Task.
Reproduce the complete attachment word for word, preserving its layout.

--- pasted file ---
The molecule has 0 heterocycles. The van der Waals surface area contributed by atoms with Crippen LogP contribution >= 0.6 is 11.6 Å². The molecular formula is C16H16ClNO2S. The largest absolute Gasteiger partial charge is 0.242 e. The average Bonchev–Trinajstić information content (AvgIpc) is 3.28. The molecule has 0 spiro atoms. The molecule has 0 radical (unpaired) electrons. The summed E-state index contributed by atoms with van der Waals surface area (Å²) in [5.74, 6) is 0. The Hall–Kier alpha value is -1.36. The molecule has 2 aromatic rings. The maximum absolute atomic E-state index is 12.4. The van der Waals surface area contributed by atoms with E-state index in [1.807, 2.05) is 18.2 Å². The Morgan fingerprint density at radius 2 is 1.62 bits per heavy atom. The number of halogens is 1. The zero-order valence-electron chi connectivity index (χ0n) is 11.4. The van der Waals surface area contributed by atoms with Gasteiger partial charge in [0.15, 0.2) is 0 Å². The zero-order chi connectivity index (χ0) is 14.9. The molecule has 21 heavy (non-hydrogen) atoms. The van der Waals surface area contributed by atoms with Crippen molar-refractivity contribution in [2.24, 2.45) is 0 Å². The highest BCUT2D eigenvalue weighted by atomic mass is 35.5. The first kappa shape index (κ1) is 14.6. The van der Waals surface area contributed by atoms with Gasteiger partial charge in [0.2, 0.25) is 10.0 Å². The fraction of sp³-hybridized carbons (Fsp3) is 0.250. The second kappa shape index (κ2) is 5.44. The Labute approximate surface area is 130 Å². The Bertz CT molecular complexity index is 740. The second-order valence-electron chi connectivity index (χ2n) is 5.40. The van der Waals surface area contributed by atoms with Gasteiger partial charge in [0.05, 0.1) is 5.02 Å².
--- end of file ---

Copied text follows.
The molecule has 0 heterocycles. The van der Waals surface area contributed by atoms with Crippen LogP contribution >= 0.6 is 11.6 Å². The molecular formula is C16H16ClNO2S. The largest absolute Gasteiger partial charge is 0.242 e. The average Bonchev–Trinajstić information content (AvgIpc) is 3.28. The molecule has 0 spiro atoms. The molecule has 0 radical (unpaired) electrons. The summed E-state index contributed by atoms with van der Waals surface area (Å²) in [5.74, 6) is 0. The Hall–Kier alpha value is -1.36. The molecule has 2 aromatic rings. The maximum absolute atomic E-state index is 12.4. The van der Waals surface area contributed by atoms with E-state index in [1.807, 2.05) is 18.2 Å². The Morgan fingerprint density at radius 2 is 1.62 bits per heavy atom. The number of halogens is 1. The zero-order valence-electron chi connectivity index (χ0n) is 11.4. The van der Waals surface area contributed by atoms with Gasteiger partial charge in [0.15, 0.2) is 0 Å². The zero-order chi connectivity index (χ0) is 14.9. The molecule has 21 heavy (non-hydrogen) atoms. The van der Waals surface area contributed by atoms with Crippen molar-refractivity contribution in [2.24, 2.45) is 0 Å². The highest BCUT2D eigenvalue weighted by atomic mass is 35.5. The first kappa shape index (κ1) is 14.6. The van der Waals surface area contributed by atoms with Gasteiger partial charge in [0.2, 0.25) is 10.0 Å². The fraction of sp³-hybridized carbons (Fsp3) is 0.250. The second kappa shape index (κ2) is 5.44. The Labute approximate surface area is 130 Å². The Bertz CT molecular complexity index is 740. The second-order valence-electron chi connectivity index (χ2n) is 5.40. The van der Waals surface area contributed by atoms with Gasteiger partial charge in [0.05, 0.1) is 5.02 Å².